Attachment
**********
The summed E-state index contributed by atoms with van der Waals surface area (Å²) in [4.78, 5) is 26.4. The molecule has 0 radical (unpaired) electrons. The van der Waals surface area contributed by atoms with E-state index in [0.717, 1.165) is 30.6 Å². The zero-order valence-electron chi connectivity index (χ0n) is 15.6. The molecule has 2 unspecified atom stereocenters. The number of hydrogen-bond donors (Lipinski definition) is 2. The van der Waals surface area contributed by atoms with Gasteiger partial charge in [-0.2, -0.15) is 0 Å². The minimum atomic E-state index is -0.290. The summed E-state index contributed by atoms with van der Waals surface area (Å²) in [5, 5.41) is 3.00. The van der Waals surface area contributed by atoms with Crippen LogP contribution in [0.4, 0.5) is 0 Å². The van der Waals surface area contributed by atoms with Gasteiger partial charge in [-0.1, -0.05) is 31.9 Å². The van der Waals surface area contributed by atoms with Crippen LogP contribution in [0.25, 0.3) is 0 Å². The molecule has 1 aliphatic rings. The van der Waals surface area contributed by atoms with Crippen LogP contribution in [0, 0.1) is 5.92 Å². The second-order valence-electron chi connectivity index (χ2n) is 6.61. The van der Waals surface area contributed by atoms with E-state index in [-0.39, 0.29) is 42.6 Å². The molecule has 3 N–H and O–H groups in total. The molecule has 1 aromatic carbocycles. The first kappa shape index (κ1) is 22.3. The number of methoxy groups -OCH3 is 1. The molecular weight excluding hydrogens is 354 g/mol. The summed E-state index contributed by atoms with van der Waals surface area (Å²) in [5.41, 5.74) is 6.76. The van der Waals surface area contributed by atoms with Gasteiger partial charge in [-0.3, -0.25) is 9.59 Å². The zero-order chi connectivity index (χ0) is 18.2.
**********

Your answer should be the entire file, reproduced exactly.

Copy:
The summed E-state index contributed by atoms with van der Waals surface area (Å²) in [4.78, 5) is 26.4. The molecule has 0 radical (unpaired) electrons. The van der Waals surface area contributed by atoms with E-state index in [0.717, 1.165) is 30.6 Å². The zero-order valence-electron chi connectivity index (χ0n) is 15.6. The molecule has 2 unspecified atom stereocenters. The number of hydrogen-bond donors (Lipinski definition) is 2. The van der Waals surface area contributed by atoms with Gasteiger partial charge in [-0.2, -0.15) is 0 Å². The minimum atomic E-state index is -0.290. The summed E-state index contributed by atoms with van der Waals surface area (Å²) in [5, 5.41) is 3.00. The van der Waals surface area contributed by atoms with Crippen LogP contribution in [0.4, 0.5) is 0 Å². The van der Waals surface area contributed by atoms with Gasteiger partial charge in [-0.1, -0.05) is 31.9 Å². The van der Waals surface area contributed by atoms with Crippen LogP contribution in [0.25, 0.3) is 0 Å². The molecule has 1 aliphatic rings. The van der Waals surface area contributed by atoms with Crippen LogP contribution in [0, 0.1) is 5.92 Å². The second-order valence-electron chi connectivity index (χ2n) is 6.61. The van der Waals surface area contributed by atoms with E-state index in [-0.39, 0.29) is 42.6 Å². The molecule has 3 N–H and O–H groups in total. The molecule has 1 aromatic carbocycles. The first kappa shape index (κ1) is 22.3. The number of methoxy groups -OCH3 is 1. The molecular weight excluding hydrogens is 354 g/mol. The summed E-state index contributed by atoms with van der Waals surface area (Å²) in [5.41, 5.74) is 6.76. The van der Waals surface area contributed by atoms with Gasteiger partial charge in [-0.3, -0.25) is 9.59 Å². The zero-order chi connectivity index (χ0) is 18.2.